How does water move inside a tree? CREAF researchers are helping to demystify such topics using 3D images wich reconstruct the internal structure of tree branches and trunks, and further, deepening our knowledge on the transport of water and nutrients .
CREAF researchers have used CT scanning (X-ray computed tomography) and its smaller version, micro-CT scanning, to learn more about how water moves inside a tree. Images generated with these tools permit the 3D reconstruction of the internal structure of tree branches and trunks and can further deepening our knowledge on the transport of water and nutrients within these structures. The animations, recently presented at a conference in Berlin, represent a step forward in preventing the negative effects of drought on tree functioning, a phenomenon that is becoming more relevant in Mediterranean forests as a result of climate change.
Mediterranean forests are among the ecosystems that will be worst affected by global warming. With rising temperatures, it is expected that drought in this zone will increase in the coming years. Plant species will be subjected to abnormal water deficits and in the most extreme cases, some will not be able to adapt to the new climate.
Inside a tree —along with many other structures— water-transporting conduits can be found. Under normal conditions, a continuous column of water is transported within these conduits, beginning at the roots and ending at the leaves, distributing water throughout the whole organism. However, with drought, plants have a much greater demand for water than what is offered by the soil. This causes high tension in the conduits, possibly leading to rupture of the water column and causing what is known as plant embolism. Similar to embolism in the human body, embolism in a tree also implies a circulatory system blockage, with the obstruction of water-transporting conduits. In most cases, embolism consequences are less dangerous for trees than for people because of the large amount of conduits that are present in plants. However, when a tree suffers from embolism, its functioning is affected.
How can the probability of embolism in trees be reduced? This question joins Elisabeth M.R. Robert, Marie Curie researcher at CREAF, and Jordi Martínez Vilalta, CREAF researcher and professor at the Autonomous University of Barcelona. Their project PHLOEMAP has the objective to study in detail how the organs in charge of water (conduits, amongst other structures) and sugar transport work, how trees respond to water deficit, and how entire forests handle the repercussions of drought. “If we improve our understanding of how the conduits in trees are affected by insufficient water availability, we will be able to determine tree responses to drought,” says Elisabeth. According to her, having this information will allow extrapolation from what occurs in a “thirsty” tree to what may happen in a forest when it dries out.
To date, deducing the 3D internal structure of tree organs such as branches required making thousands of fine cuts and observing them under a microscope. Unfortunately, this process is extremely time consuming and does not generate all required 3D information as may be needed for full understanding of the tree transport processes. Using this new methodology, Elisabeth has been able to obtain aligned series of images that allow a complete 3D view of the sample’s interior. Two types of scanners were the tools used for this study: one that uses the same technique as hospital X-ray scanners but that is adapted for very small objects, and one that is exactly the same as the one used in hospitals for diagnosing tumors.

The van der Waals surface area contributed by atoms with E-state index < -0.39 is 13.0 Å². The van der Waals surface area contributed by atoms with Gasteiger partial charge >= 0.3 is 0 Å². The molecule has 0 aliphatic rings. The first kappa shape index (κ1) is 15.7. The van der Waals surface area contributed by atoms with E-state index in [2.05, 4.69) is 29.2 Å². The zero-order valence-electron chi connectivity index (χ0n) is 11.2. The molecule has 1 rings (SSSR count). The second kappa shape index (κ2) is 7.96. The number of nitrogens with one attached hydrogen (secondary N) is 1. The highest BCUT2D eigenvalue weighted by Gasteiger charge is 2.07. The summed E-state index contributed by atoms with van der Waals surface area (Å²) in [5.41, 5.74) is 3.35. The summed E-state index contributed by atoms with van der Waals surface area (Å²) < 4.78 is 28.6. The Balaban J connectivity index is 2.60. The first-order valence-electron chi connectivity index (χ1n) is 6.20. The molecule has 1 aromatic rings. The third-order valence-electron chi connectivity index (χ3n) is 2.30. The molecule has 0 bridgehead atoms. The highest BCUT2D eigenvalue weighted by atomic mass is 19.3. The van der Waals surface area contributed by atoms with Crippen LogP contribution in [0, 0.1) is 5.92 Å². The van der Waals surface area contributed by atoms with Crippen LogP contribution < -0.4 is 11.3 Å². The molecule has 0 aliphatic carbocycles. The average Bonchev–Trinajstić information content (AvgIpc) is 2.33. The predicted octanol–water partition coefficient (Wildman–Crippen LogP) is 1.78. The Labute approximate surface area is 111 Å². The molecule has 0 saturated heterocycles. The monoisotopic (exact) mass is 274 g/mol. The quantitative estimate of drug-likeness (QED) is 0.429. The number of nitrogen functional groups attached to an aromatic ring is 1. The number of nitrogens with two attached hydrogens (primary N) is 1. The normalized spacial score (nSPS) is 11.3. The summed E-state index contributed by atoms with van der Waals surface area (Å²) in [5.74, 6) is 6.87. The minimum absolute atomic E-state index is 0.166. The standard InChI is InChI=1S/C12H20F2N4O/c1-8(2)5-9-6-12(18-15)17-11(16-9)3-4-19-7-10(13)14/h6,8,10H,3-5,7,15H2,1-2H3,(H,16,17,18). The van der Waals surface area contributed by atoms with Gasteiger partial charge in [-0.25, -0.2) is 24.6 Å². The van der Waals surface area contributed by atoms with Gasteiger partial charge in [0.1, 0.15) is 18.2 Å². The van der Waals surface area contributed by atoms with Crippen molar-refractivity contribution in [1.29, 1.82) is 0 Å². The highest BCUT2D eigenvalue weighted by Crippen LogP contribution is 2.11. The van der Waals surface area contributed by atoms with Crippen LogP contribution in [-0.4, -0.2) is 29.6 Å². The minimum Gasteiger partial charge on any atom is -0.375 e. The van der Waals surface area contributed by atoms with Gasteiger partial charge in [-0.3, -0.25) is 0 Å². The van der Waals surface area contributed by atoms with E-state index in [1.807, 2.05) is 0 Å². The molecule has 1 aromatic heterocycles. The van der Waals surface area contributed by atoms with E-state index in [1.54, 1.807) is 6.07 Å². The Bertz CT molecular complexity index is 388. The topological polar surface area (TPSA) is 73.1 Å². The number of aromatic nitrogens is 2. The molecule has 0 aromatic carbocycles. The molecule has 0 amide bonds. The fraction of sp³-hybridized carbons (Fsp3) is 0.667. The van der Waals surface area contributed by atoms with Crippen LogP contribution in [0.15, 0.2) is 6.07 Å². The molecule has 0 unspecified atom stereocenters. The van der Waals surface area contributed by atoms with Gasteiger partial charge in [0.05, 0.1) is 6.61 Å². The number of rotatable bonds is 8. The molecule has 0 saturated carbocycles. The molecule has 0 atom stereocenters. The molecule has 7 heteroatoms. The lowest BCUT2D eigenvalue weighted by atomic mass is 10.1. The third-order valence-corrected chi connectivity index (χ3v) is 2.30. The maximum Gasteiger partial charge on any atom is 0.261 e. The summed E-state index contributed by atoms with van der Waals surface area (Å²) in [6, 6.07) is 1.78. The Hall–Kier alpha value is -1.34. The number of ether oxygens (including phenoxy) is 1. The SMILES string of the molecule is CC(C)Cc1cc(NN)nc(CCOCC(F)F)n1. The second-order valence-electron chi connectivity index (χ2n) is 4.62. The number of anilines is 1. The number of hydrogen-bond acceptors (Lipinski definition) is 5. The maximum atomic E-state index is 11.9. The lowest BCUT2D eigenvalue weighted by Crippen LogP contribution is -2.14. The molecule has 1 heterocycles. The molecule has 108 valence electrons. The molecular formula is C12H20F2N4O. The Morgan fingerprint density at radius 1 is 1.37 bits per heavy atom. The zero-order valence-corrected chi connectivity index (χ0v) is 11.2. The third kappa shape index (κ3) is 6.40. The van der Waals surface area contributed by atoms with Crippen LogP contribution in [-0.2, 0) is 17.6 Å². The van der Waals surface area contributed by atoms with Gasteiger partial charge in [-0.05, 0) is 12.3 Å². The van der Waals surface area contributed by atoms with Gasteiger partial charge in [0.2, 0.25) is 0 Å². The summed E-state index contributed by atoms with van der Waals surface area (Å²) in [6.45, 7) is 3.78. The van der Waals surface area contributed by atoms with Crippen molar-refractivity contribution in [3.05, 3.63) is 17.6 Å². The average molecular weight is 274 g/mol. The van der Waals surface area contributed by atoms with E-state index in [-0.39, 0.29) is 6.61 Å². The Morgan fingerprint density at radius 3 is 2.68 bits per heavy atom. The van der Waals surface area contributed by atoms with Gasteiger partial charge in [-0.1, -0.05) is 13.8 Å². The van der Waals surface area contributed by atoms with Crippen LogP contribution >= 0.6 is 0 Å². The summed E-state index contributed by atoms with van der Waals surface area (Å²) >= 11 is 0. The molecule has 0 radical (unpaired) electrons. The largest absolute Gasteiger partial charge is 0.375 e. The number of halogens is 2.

The 3D animations related to this article have already been presented during the European conference ‘Shaping future forests – understanding tree responses to extreme climate events’ in Berlin last April. During the presentation of the videos, the faces of the researchers —and of the entire group of attendants—can be summarized in one word: surprise. Accustomed to images in only two dimensions, now they can apply their knowledge in a 3D world. “I chose two mangrove tree species (Avicennia marina and Sonneratia alba), because they have a special trunk structure allowing them to tolerate the high salt concentrations typical for this ecosystem,” says Elisabeth.
Elisabeth met Jordi Martínez-Vilalta at a conference where they talked about potential projects related to drought and forests: “I was already studying how water deficit affects trees, but at that point it was only related to drought caused by high salinity levels. Jordi proposed me to apply my knowledge in plant anatomy to another kind of water deficit: drought in Mediterranean forests.” Elisabeth adds, “I never thought that I would be able to come to CREAF with a Marie Curie grant. My proposal was one among 7,000.” She ascribes this success to the great enthusiasm with which she took up the subject: “I was very enthusiastic about the project. I wasn’t only focused on getting the grant, instead I centered my efforts on transferring my enthusiasm for studying and understanding the issue.”
This road led her to generate 3D animations that allow her to achieve the project objective: to understand the effects of the lack of water in trees. The first video shows different conduits responsible for the transport and distribution throughout the whole tree of water and minerals absorbed from the soil. The study of water transport through vessels can be lifted to a new dimension with this type of 3D animations. In the second video, the internal structure of a branch can be observed. A surprise appears along the way: insects have made some tunnels inside the branch. It is important not to forget that with this technology we are travelling within a tree branch.